The exceptional moment when possibility becomes power, when the mind….becomes the certainty of a realized form, becomes this body which is form and this beautiful form which is a lovely body. The work is mind, and the mind is the passage, from the supreme indeterminacy to the determination of that extreme. This unique passage is real only in the work—in the work which is never real, never finished, since it is only the realization of that mind’s infiniteness (The Space of Literature, 88).

The provisionality of the journal, its openness to future entries and future revisions, is precisely this passage, this “lovely body” which Flanagan ingeniously collapses with his own through the temporal form of the journal as a narrative form and a form of labor—one entry a day, until there isn’t. While emotionally devastating for the reader, this provisionality was apparently life-sustaining for Flanagan. In the final entry of the journal, December 16, 1995, Flanagan writes about printing out the pages of The Pain Journal and reading them, and behind his usual self-deprecating anxiety over their contents, there is a legible sense of (albeit disavowed) pride at his handiwork:

I printed out the entire 1995 journal through October. 75 pages. There were some sparkling moments here and there—good writing I mean—but the latter months seem to have degenerated quite a bit. Too sick. Too distracted. But the journal was intended to be just a day to day record, a minimum of a paragraph a day, and never meant to be read unedited by anyone but me. It was a fluke that so many of the entries became exciting rants and observations that have lead to some good writing. I just hope I can sustain that voice to complete some sort of manuscript (italics mine). But in the meantime I’m going for a late night dip in the Dilaudid (172-173).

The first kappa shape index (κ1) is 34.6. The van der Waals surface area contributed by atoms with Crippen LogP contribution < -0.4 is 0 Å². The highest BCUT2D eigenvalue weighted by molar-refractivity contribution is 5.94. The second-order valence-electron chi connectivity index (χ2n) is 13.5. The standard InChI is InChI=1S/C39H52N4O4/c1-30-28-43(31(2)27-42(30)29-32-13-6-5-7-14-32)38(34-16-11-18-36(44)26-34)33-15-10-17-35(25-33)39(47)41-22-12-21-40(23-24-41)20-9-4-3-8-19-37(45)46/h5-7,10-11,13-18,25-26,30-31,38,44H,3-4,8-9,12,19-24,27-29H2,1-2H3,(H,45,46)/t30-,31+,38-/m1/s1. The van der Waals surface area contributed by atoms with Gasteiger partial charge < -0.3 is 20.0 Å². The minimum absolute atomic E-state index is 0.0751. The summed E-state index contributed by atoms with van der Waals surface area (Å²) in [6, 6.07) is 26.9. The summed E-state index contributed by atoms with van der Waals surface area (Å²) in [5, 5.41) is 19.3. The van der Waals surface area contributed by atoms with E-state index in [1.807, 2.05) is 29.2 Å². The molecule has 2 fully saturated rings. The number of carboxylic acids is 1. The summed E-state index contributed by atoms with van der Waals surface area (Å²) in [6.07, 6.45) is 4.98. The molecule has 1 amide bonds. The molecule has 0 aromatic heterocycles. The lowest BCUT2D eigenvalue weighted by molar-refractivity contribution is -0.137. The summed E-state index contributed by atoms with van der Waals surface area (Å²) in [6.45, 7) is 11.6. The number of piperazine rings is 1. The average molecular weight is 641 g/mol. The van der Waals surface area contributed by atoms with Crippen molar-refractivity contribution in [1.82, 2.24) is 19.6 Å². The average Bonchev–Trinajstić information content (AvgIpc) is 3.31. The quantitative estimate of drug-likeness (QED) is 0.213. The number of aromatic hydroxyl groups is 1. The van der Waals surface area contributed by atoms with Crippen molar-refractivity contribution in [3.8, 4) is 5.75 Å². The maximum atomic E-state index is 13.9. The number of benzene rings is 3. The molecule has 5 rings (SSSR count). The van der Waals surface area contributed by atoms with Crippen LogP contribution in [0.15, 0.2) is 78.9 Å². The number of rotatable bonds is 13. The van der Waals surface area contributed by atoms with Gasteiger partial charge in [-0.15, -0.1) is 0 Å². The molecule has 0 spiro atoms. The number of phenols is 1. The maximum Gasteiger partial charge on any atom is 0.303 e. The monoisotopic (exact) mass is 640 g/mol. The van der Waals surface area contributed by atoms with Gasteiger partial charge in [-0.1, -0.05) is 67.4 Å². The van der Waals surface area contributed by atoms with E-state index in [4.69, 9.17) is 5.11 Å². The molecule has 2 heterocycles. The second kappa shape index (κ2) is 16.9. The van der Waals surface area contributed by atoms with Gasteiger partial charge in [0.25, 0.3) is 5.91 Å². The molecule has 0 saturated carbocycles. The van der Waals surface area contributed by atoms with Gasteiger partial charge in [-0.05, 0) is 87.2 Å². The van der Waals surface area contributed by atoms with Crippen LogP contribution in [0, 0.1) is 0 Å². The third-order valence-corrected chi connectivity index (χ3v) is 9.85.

I would like to argue that this penultimate sentence, “I just hope I can sustain that voice to complete some sort of manuscript,” should be read in an expansive sense. This sentence makes legible an affective undercurrent of provisionality and open-endedness to the journal form, in particular, and aesthetic labor, in general, which sustains Flanagan through the project, and all his anxieties about its failure. This hope, of someday sustaining a voice he fears he doesn’t have, is what allows him to sustain the voice he has had all along.

Bob and Sheree’s wedding photo, 1995

Adam Mitts:

Adam Mitts is a poet from Michigan. They studied creative writing at Eastern Michigan University in Ypsilanti, and are currently a PhD candidate in poetics at the University at Buffalo.

David Kuhnlein:

David Kuhnlein lives in Michigan. His critical writing is featured at 3:AM, Full Stop, Entropy, DIAGRAM, and others. He's online @princessbl00d.